The first is the “onward march of democracy.” Given the central role of semi-authoritarian states like Jordan and Pakistan in the war on terror — particularly after the foiling of the liquid-explosives-on-airliners plot — does anyone in Washington still want to pressure Amman, Islamabad, or any other friendly capital to continue pell-mell with democratization if the end result is to bring into government forces profoundly hostile to U.S. interests? Fuad Siniora’s heart may be in the right place, but with Hezbollah in his coalition his freedom of action is highly constrained. Does anyone want Pervez Musharraf similarly handicapped?

Iraq is the second loser. Like Lebanon, it too has a weak central government ruled by an unstable coalition cobbled together from ethnic and sectarian parties. Hezbollah has just demonstrated not only to like-minded elements like Sadr’s Mahdi army but to others like the Kurds that a well-organized, determined subnational actor can bypass the central government and unilaterally decide questions of the utmost importance for the entire state, not a particularly useful lesson for a country already on the eve of civil war. (On a side note, pro-Hezbollah demonstrations in Baghdad have not helped Iraq’s cause among the American public either.)

The only glimmer of hope is whether this resolution starts a process of making what happens in southern Lebanon accountable. Will the West have the backbone and staying power to establish and maintain this region as a demilitarized neutral zone? Will Israel end up concluding that Damascus is a “known quantity” and that it is a lesser evil to return to the pre-2005 status quo ante Cedar Revolution — tolerating an overt Syrian presence in return for holding Hezbollah in check? One thing seems clear — three years of “transformation” have not made the region more stable or Israel more secure. Perhaps what is needed is a good dose of realism.

– Nikolas Gvosdev edits The National Interest and blogs at The Washington Realist.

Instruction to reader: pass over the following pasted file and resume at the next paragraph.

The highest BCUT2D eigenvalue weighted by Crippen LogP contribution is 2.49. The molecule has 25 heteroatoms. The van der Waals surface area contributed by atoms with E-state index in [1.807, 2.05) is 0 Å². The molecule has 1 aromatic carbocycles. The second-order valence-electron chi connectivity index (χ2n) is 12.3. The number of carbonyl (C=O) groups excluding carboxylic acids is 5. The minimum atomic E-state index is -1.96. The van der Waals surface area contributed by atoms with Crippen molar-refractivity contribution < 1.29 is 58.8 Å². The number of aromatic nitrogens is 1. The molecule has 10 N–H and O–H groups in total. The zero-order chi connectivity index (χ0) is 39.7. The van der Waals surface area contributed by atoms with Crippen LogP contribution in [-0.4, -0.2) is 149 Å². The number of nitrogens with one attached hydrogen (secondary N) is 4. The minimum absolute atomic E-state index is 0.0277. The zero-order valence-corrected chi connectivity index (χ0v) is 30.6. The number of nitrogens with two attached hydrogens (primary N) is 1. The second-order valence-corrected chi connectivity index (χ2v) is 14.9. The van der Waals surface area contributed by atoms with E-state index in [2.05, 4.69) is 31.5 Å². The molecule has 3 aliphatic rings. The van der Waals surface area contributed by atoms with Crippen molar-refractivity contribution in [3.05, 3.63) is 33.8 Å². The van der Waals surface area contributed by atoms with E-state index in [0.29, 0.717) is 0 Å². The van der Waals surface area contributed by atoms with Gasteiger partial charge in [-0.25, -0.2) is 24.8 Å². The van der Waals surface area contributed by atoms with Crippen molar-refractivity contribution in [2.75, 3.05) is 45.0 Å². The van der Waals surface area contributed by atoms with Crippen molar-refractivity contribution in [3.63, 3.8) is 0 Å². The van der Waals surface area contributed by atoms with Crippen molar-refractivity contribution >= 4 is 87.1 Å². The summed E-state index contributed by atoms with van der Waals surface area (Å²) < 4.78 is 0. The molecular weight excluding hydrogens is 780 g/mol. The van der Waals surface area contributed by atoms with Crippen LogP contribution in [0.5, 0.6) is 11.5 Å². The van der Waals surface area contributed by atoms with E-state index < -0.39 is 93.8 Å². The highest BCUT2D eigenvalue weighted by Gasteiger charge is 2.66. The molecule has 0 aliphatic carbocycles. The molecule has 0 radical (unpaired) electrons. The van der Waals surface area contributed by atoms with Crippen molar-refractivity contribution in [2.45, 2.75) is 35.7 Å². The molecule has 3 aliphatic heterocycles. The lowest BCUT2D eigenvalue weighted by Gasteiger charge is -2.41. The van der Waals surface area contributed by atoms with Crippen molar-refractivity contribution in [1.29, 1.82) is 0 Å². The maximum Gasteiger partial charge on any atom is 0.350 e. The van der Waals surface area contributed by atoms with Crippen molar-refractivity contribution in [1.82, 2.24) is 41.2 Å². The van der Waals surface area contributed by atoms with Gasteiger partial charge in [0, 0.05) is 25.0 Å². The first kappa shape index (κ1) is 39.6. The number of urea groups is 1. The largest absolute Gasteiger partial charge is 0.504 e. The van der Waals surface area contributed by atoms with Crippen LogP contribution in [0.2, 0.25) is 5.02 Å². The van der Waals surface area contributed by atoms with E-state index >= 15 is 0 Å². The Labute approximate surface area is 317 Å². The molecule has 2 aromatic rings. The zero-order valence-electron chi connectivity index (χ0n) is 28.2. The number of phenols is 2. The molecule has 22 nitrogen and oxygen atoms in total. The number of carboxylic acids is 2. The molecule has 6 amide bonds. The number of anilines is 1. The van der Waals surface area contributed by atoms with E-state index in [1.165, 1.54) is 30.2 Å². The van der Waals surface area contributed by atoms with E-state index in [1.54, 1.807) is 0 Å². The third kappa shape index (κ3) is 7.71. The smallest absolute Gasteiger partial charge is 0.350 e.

Aaron Mannes

One loser in the fighting in Lebanon is the staunch proponents of airpower alone as a response to asymmetric threats. For military and political leaders, responding to Hezbollah attacks with air strikes held the charm of providing clean victories without heavy casualties. It is a terrific theory with one problem: it does not work against an enemy dug in and using easily portable rocket launchers. (Although this does not guarantee that it will not be tried again. Israel’s previous experience hunting down Katyusha launchers by air should have been sufficient warning of the limitations of airpower against Hezbollah.)

This academic debate had real-world implications. While Israel’s leadership tested the airpower theory, valuable time was lost. This was a unique situation when Israel went to war with a relatively high-level of international sympathy. This advantage was squandered with a semi-effective air campaign, which inevitably made tragic mistakes. When the campaign brought disappointing results Israel’s leadership dithered before finally committing substantial ground forces. But the ground campaign suffered from a lack of strategic clarity. Although the IDF fought well, poor leadership created the appearance of a Hezbollah victory — establishing Hezbollah as the only Arab army that can meet Israel head on.